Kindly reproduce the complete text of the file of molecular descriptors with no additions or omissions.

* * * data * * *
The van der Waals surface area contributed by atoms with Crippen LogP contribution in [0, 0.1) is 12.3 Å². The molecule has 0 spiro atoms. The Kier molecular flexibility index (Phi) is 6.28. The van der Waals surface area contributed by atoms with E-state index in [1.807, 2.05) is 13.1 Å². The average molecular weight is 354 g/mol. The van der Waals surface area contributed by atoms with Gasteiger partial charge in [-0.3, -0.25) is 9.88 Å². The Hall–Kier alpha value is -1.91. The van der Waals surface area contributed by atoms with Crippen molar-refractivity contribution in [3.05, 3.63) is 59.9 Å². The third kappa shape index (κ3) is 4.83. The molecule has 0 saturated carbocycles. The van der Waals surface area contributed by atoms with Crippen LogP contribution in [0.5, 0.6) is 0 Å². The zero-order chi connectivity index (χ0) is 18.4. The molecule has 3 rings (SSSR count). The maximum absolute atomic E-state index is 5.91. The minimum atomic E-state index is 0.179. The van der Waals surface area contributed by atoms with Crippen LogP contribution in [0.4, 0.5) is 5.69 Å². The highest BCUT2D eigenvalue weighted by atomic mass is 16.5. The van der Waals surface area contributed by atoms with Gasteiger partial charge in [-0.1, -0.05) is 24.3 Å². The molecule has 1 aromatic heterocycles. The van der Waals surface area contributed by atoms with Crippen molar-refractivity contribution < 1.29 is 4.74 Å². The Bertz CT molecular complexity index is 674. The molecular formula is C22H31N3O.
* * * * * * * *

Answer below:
The van der Waals surface area contributed by atoms with Crippen LogP contribution in [0, 0.1) is 12.3 Å². The molecule has 0 spiro atoms. The Kier molecular flexibility index (Phi) is 6.28. The van der Waals surface area contributed by atoms with E-state index in [1.807, 2.05) is 13.1 Å². The average molecular weight is 354 g/mol. The van der Waals surface area contributed by atoms with Gasteiger partial charge in [-0.3, -0.25) is 9.88 Å². The Hall–Kier alpha value is -1.91. The van der Waals surface area contributed by atoms with Crippen molar-refractivity contribution in [3.05, 3.63) is 59.9 Å². The third kappa shape index (κ3) is 4.83. The molecule has 0 saturated carbocycles. The van der Waals surface area contributed by atoms with Crippen LogP contribution in [0.5, 0.6) is 0 Å². The zero-order chi connectivity index (χ0) is 18.4. The molecule has 3 rings (SSSR count). The maximum absolute atomic E-state index is 5.91. The minimum atomic E-state index is 0.179. The van der Waals surface area contributed by atoms with Crippen LogP contribution in [0.4, 0.5) is 5.69 Å². The highest BCUT2D eigenvalue weighted by atomic mass is 16.5. The van der Waals surface area contributed by atoms with Gasteiger partial charge in [-0.1, -0.05) is 24.3 Å². The molecule has 1 aromatic heterocycles. The van der Waals surface area contributed by atoms with Crippen molar-refractivity contribution < 1.29 is 4.74 Å². The Bertz CT molecular complexity index is 674. The molecular formula is C22H31N3O.